Brands in Progressive Street such as Mishka have raised the bar by representing the growing culture of Brooklyn DJ/Mod culture including the launch of a new women’s collection made of oversized Mishka menswear. Other top women’s street fashion brands included Mama Clothing who announced their recent collaboration with Adidas, Enobrand out of Shanghai and the colorful marketing director Lin Lin capturing everyone’s attention and spreading the word that China really does have a vibrant street fashion scene going on (heads up!), Insight out of Australia -particularly with their denim vests and fitted plaids, Nicacelly’s dresses made of deadstock men’s T’s, and Arbor’s women’s collection consisting of bamboo fabrics and street designs.

New stand-outs in men’s streetwear could be seen with the transformation of Palis into unique mixes of street and upper urbanwear, 3sixteen and their classically detailed jackets, of course King Stampede, another transformative brand and kingpin leader 10 Deep with button-downs,Crooks & Castles that showcased an amazing new booth style, Akomplice out of Boulder (including their graffiti-inspired street signs), Arbor, Fresh Jive, Obey Milkcrate, Undrcrwn and their basketball-inspired streetwear, art-inspired Upper Playground by Juxtapoz founder, Dissizit, Lemarand Dauley Free Gold Watch, Live Mechanics, Neff, Leroy Jenkins Altamont, Rebel 8, Red Clay, The Hundreds, Mighty Crown Entertainment from Japan 9 Rulaz, Shmack, FenChurch out of London, Mighty Healthy, and Ubiquity (also known as the eclectic independent record label).

General trends in streetwear from a macro level are that clean is king. Instead of bright all-over prints, there were bright colors but in lesser volume, the tone back being described as “where else can you go when you’ve gone all the way -you go back, tone it down, clean it up.” Cleaner prints were key, mixed with tattoo artistry and meaningful graphic design expressions that always had a backstory. In addition, was the move towards attention to detail in pieces such as type on the inside of shirts describing the story of a piece, or rivets with logos. Plaids, houndstooth fabrics are on the comeback but not in the traditional grunge over thermals form, rather in fitted pieces with attention to the yoke stitching, buttons with pictures or logos, button-downs that remain street-inspired either in graphics or twists of embellishments, new takes on hoodies with softer fabrics, larger hoods, and more denim and footwear than ever before as most brands now represent complete collections. Tattoo artistry is still popular as seen with brands such as Rebel8 and Famous, but also jackets with subtle pinstripes, blazers, and street-upscale shirts from brands such as 3sixteen and 10 Deep.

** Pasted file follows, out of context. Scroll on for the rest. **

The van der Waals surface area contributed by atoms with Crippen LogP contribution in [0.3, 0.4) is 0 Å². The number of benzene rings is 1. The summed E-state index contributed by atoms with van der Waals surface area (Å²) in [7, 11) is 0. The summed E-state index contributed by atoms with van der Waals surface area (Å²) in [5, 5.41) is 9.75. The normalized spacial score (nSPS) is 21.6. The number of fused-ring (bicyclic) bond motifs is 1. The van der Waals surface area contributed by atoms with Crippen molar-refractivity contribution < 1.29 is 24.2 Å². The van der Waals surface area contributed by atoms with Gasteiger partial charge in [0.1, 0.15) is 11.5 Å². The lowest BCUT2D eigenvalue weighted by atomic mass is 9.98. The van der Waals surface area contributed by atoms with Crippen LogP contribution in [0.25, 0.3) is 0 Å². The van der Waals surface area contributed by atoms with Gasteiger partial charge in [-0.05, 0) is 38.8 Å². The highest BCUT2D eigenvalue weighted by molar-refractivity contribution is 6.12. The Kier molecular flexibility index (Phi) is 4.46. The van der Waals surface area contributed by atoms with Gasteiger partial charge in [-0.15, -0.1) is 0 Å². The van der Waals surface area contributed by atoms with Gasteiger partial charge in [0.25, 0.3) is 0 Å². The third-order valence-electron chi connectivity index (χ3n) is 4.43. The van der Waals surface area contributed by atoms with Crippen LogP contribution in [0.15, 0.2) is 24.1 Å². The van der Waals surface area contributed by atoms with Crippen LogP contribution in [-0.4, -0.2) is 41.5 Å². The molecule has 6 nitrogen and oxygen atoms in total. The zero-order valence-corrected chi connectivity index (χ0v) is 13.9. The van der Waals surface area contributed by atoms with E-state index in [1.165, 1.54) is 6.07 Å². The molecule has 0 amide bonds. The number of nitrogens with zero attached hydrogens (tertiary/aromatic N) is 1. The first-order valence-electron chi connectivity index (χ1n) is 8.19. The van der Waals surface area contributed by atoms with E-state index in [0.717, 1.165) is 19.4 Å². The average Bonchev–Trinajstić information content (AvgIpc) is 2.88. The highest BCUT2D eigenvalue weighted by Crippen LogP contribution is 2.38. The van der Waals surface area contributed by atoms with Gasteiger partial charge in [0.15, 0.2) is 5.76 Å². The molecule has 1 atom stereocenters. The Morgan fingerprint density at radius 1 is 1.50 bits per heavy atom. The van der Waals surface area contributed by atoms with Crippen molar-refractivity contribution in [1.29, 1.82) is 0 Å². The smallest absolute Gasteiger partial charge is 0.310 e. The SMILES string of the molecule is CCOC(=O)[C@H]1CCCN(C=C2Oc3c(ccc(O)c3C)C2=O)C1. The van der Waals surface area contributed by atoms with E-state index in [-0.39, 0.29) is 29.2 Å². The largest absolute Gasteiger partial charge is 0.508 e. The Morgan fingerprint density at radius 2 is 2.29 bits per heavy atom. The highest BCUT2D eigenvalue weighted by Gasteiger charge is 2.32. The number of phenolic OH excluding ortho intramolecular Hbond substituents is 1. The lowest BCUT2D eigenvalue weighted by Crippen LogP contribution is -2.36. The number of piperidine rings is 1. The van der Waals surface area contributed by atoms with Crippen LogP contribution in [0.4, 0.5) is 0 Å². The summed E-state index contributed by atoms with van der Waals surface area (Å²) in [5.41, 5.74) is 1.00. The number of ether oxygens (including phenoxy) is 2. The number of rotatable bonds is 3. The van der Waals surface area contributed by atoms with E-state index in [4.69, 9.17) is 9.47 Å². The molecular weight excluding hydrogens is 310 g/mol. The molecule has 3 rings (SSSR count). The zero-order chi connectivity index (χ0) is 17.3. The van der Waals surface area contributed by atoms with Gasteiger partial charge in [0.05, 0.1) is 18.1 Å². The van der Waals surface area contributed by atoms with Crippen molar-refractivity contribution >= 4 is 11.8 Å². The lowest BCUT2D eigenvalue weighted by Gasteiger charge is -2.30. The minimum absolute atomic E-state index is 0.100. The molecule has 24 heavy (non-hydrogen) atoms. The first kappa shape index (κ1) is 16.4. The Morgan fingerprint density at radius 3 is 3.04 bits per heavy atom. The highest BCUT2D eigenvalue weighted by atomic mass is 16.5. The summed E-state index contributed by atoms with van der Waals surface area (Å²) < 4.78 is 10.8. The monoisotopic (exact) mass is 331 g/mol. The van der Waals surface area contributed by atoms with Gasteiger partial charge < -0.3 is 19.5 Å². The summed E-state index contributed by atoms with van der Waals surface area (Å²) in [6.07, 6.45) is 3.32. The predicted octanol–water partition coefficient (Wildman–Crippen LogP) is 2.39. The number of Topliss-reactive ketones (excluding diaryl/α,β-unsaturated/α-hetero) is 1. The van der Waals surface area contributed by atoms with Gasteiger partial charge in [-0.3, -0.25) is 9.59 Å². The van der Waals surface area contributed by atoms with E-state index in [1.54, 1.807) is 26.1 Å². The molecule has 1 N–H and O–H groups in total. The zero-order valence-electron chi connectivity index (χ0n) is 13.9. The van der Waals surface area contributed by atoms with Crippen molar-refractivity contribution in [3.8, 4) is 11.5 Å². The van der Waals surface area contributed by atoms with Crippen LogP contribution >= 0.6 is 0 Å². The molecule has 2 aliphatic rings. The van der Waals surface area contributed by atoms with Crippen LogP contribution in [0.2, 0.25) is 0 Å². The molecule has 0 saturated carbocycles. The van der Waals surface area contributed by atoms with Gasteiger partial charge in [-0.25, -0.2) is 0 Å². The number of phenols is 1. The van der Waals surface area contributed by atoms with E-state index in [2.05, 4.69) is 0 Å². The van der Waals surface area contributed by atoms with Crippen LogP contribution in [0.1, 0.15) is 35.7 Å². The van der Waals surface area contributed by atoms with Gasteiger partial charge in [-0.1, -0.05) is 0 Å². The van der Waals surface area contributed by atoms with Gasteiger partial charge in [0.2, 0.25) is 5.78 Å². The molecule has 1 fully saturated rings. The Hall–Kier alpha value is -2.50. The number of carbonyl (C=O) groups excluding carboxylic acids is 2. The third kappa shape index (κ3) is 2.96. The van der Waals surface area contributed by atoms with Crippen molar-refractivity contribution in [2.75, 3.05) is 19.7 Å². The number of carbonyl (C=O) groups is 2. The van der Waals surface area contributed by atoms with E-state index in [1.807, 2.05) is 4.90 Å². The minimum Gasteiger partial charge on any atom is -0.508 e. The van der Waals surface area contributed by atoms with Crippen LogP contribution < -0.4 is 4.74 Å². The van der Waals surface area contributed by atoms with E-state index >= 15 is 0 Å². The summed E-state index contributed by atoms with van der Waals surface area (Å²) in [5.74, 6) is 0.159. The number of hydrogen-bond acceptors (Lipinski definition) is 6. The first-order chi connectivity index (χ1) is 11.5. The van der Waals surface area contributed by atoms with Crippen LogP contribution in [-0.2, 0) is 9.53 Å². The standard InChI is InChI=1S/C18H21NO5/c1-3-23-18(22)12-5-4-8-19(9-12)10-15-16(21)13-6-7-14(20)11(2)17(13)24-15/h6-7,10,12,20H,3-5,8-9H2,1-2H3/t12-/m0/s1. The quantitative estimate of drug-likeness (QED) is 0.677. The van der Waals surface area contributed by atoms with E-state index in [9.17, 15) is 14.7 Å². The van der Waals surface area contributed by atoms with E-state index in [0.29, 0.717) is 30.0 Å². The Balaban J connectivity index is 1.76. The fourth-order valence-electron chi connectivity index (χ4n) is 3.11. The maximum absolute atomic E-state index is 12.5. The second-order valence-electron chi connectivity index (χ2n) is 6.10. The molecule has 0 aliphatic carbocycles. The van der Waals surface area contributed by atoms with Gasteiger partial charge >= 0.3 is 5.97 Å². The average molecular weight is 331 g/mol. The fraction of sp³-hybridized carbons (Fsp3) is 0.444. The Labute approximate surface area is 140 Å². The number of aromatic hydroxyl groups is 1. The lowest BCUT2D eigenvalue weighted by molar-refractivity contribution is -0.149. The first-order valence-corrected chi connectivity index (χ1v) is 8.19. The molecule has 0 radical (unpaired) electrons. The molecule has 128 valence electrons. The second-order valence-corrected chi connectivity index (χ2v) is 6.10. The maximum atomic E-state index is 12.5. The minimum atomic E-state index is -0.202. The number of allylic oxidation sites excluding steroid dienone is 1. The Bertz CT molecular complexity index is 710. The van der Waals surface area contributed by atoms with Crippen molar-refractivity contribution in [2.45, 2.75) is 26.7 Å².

Overall, Progressive Streetwear at MAGIC this Spring 2008 was just that: progressive. Stay tuned for more stories and individual brand highlights and interviews, including Label Networks TV in the next few weeks as we plunge into the depths of what’s making a different in street fashion and youth culture.

Tagged with →  
Share →

Leave a Reply

.post-comments {display: none}